by, March 7th, 2012 at 01:39 PM (2432 Views)
Preamble: Sorry for how long this is. I wanted to jot down a few thoughts I have had on this season so far, and it has gotten a bit extended, verbiage wise, even for me. To leaven the mood, I will put a few pictures in here and there of me playing with Ciara's pony tail.
Ciara's wonderful father and my father figure/swimming coach, Bill White, perches like a better angel atop my right shoulder.
We last left our cliff hanger on the eve of my 1650 swim at Carnegie Mellon University, Feb. 26th, 2011.
At the time, if memory serves, I suggested that if I swam reasonably well, there would be no need for me to quote extensively from Sartre's Nausea. I am happy to report that this has, indeed, proven the case, and there is no reason whatsoever to ruminate for so much as a split second on :
- "Ma pensée, c'est moi: voilà pourquoi je ne peux pas m'arrêter. J'existe parce que je pense … et je ne peux pas m'empêcher de penser"
- "Every existing thing is born without reason, prolongs itself out of weakness and dies by chance"
- "I know. I know that I shall never again meet anything or anybody who will inspire me with passion. You know, it's quite a job starting to love somebody. You have to have energy, generosity, blindness. There is even a moment, in the very beginning, when you have to jump across a precipice: if you think about it you don't do it. I know I'll never jump again."
These, and many more existential bon mots just as depressing have absolutely no relevance to today's vlog!
Ciara and I attempt a mind meld of the sort popularized by those bluish people on Avatar.
Instead, I would like to take the opportunity to offer something ever so rare in my episodic entries to date: potentially actionable swimming advice that might help my fellow middle distance freestylers approaching their Twilight years (in the non-vampire old-fashioned sense of the term.)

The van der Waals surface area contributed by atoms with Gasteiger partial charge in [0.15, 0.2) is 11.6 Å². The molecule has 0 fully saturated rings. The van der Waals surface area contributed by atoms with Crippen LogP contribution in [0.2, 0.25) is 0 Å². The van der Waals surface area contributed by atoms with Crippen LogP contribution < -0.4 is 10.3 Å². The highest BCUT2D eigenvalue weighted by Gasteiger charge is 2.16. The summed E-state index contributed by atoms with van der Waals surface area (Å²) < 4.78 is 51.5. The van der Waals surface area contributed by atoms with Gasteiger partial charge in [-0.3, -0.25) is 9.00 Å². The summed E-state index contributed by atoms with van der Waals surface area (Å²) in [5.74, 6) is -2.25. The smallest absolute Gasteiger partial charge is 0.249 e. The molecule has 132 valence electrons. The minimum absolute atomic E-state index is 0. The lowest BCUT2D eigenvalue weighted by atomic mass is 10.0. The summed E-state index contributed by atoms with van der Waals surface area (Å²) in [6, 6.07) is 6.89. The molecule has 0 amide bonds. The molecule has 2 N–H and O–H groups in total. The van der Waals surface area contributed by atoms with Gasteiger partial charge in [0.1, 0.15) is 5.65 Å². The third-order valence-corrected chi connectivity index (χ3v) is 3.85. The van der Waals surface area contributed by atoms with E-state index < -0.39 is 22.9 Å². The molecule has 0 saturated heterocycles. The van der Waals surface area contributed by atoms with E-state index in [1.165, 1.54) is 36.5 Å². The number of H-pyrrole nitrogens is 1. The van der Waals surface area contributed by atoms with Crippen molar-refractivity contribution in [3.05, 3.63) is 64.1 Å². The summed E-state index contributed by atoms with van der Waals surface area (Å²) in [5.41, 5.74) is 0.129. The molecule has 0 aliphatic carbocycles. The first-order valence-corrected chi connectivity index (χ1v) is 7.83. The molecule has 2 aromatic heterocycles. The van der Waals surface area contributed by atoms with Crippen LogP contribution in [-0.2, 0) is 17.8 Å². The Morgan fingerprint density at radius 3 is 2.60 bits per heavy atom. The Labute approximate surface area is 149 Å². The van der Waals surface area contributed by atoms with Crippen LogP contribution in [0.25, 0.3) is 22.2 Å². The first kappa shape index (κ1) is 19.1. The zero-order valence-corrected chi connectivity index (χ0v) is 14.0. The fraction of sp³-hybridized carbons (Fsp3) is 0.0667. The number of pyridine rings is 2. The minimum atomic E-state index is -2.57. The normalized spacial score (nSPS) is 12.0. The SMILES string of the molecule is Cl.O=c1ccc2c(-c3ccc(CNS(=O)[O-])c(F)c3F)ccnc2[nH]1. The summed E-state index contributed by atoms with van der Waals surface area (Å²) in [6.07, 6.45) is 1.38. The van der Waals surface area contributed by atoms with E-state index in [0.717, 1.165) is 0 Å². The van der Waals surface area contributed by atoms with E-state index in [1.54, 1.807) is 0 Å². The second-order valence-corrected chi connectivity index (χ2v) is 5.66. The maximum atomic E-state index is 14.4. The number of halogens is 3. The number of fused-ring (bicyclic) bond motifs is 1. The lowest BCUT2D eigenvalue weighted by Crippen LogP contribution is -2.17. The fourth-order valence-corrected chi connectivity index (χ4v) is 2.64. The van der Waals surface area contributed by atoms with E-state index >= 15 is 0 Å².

DataOne reason for the delay in posting my results is that I keep hoping for the Hyteck Meet Manager results to actually make their way a) onto the Internet, and b) into the "event rankings" section of USMS as was promised by my LMSC. But as is the case with many such promises, this hasn't happened yet, and I am slowly bracing myself for the thought that yet another of my swims in recent years won't count for possible TT consideration.
So instead, here is the hand-written sheet from my CMU backup timer, who posted the splits from the electronic scoreboard:
Historical ContextJIM THORNTON 59 1650 Free 19:38.20
JIM THORNTON 58 1650 Free 20:03.90
JIM THORNTON 57 1650Free 19:34.18
JIM THORNTON 56 1650Free 19:54.24
JIM THORNTON 55 1650Free 19:47.91
JIM THORNTON 54 1650Free didn't swim it
JIM THORNTON 53 1650Free didn't swim it
JIM THORNTON 52 1650Free 20:41.65
JIM THORNTON 51 1650Free 18:59.22
JIM THORNTON 50 1650Free 18:53.69
JIM THORNTON 49 1650Free 19:27.75
JIM THORNTON 48 1650Free 20:34.05
JIM THORNTON 47 1650Free 21:10.00
JIM THORNTON 46 1650Free didn't swim it
JIM THORNTON 45 1650Free didn't swim it
JIM THORNTON 44 1650Free 21:40.54
JIM THORNTON 43 to 0 1650Free didn't swim it (though my mother might beg to differ--how many laps in a shared placenta is a 1650?)